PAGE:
A traditional or school-at-home approach is essentially trying to replicate the learning experience of a public school classroom at home: specific workspaces such as desks, textbooks and workbooks, assignments, and grades, often filling the day with structured study times and trying to match up to the same curriculum outlines set out by the government. There are basically two options for who teaches your child with this method: parent-led or teacher-led.
Most people when they first start homeschooling (especially when they have had their child in the school system first) tend to begin with the school-at-home approach since it is the most familiar to their own learning experience. There are basically two options for who teaches your child with this method: parent-led or teacher-led. Teacher-led programs are typically run as online academies.
This method of homeschooling can include:
- A boxed curriculum set with text books and workbooks
- Distance Education / Correspondence Courses
- Distributed Learning
- Online programs offered by an accredited online school or public school system
- It’s familiar because it follows a similar format and ideas of the common experience in school.
- It’s easy to use. Most of the time you know what to do when each day and can open and go with your curriculum.
- It’s easy to buy since often you can get a whole grade of school resources in a single box.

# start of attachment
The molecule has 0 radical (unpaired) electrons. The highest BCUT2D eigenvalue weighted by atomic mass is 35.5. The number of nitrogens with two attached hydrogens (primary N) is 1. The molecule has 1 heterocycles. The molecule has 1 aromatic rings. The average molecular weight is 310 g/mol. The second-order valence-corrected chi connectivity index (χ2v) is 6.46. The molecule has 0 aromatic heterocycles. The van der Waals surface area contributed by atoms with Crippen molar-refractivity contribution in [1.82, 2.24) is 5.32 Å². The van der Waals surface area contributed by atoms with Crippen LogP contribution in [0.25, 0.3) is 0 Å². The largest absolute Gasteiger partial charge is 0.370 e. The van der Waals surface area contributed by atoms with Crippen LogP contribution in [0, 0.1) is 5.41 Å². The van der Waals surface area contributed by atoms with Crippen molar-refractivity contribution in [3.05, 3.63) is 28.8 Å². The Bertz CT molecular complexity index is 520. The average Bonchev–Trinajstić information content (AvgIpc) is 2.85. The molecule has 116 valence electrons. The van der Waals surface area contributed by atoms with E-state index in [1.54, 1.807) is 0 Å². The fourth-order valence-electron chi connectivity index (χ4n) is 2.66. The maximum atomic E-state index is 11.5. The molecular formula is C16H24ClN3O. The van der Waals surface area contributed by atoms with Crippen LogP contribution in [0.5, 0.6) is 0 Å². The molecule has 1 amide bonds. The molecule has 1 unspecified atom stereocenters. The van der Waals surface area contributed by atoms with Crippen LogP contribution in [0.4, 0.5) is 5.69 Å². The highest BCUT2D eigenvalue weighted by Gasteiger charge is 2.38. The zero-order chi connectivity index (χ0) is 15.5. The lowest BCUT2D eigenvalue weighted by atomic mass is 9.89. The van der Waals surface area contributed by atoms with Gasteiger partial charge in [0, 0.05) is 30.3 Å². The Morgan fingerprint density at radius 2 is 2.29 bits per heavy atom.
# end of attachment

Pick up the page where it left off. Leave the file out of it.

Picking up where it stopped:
- It’s safe. You are sure your child is meeting all the expectations for their grade.
- It allows for easy transfer. If things change with your homeschooling adventure and you opt to put your child into school instead, you can feel pretty confident that they are at par with their peers.
- It tends to be quite expensive to purchase a boxed curriculum for each grade.
- It can be very boring – textbooks and workbooks or an online classroom don’t really allow for differences in learning styles or preferences.
- It can require a lot of work each day from your child, which can lead to frustration and conflict.
- If you have unstable or limited internet, you might not be able to connect to classes
- It can put a lot of pressure and expectations on you as a parent/teacher, which can lead to burn out.
- It doesn’t really allow for flexibility of interest or schedules since you can have deadlines and a specific work schedule.
Examples of Popular School-At-Home Curriculum
Canadian School-At-Home Curriculum Options
At the time of this posting, there are no Canadian specific boxed curriculum sets (with textbooks and workbooks) for parents to use to teach from. The closest option is ACE (Accelerated Christian Education) where you buy resources for each grade as needed, including a few Canadian content books along the way.
Distance learning and correspondence programs seem to be very specific to each province. Here are some examples:
- Ebus Academy (BC)
- Alberta Distance Learning Centre (AB)
- NorthStar Academy (AB)
- Link On Learning (ON)
Where To Buy Boxed Set Curricula in Canada
Wondering about other homeschooling methods? Follow along in this 10-day series.